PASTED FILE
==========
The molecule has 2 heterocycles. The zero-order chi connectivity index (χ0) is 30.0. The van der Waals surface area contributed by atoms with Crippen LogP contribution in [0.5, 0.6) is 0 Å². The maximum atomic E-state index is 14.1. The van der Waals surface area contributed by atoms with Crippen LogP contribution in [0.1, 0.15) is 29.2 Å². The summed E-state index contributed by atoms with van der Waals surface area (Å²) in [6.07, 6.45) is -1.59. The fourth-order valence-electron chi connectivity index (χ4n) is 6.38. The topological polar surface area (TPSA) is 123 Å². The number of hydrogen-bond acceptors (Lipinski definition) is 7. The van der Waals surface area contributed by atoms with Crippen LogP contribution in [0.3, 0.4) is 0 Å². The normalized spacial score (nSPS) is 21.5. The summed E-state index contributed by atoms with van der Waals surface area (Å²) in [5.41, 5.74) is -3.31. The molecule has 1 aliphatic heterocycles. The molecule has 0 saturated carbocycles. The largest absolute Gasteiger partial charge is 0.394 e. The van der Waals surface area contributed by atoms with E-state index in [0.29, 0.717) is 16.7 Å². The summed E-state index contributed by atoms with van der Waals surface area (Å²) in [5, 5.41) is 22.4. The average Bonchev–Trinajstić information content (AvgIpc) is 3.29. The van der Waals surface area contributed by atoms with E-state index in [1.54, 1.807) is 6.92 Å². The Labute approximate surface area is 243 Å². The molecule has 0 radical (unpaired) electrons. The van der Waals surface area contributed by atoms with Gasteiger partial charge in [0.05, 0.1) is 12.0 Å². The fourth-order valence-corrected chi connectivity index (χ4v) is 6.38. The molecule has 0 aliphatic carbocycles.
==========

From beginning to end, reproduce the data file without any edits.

The molecule has 2 heterocycles. The zero-order chi connectivity index (χ0) is 30.0. The van der Waals surface area contributed by atoms with Crippen LogP contribution in [0.5, 0.6) is 0 Å². The maximum atomic E-state index is 14.1. The van der Waals surface area contributed by atoms with Crippen LogP contribution in [0.1, 0.15) is 29.2 Å². The summed E-state index contributed by atoms with van der Waals surface area (Å²) in [6.07, 6.45) is -1.59. The fourth-order valence-electron chi connectivity index (χ4n) is 6.38. The topological polar surface area (TPSA) is 123 Å². The number of hydrogen-bond acceptors (Lipinski definition) is 7. The van der Waals surface area contributed by atoms with Crippen LogP contribution in [0.3, 0.4) is 0 Å². The normalized spacial score (nSPS) is 21.5. The summed E-state index contributed by atoms with van der Waals surface area (Å²) in [5.41, 5.74) is -3.31. The molecule has 1 aliphatic heterocycles. The molecule has 0 saturated carbocycles. The largest absolute Gasteiger partial charge is 0.394 e. The van der Waals surface area contributed by atoms with E-state index in [0.29, 0.717) is 16.7 Å². The summed E-state index contributed by atoms with van der Waals surface area (Å²) in [5, 5.41) is 22.4. The average Bonchev–Trinajstić information content (AvgIpc) is 3.29. The van der Waals surface area contributed by atoms with E-state index in [1.54, 1.807) is 6.92 Å². The Labute approximate surface area is 243 Å². The molecule has 0 radical (unpaired) electrons. The van der Waals surface area contributed by atoms with Gasteiger partial charge in [0.05, 0.1) is 12.0 Å². The fourth-order valence-corrected chi connectivity index (χ4v) is 6.38. The molecule has 0 aliphatic carbocycles.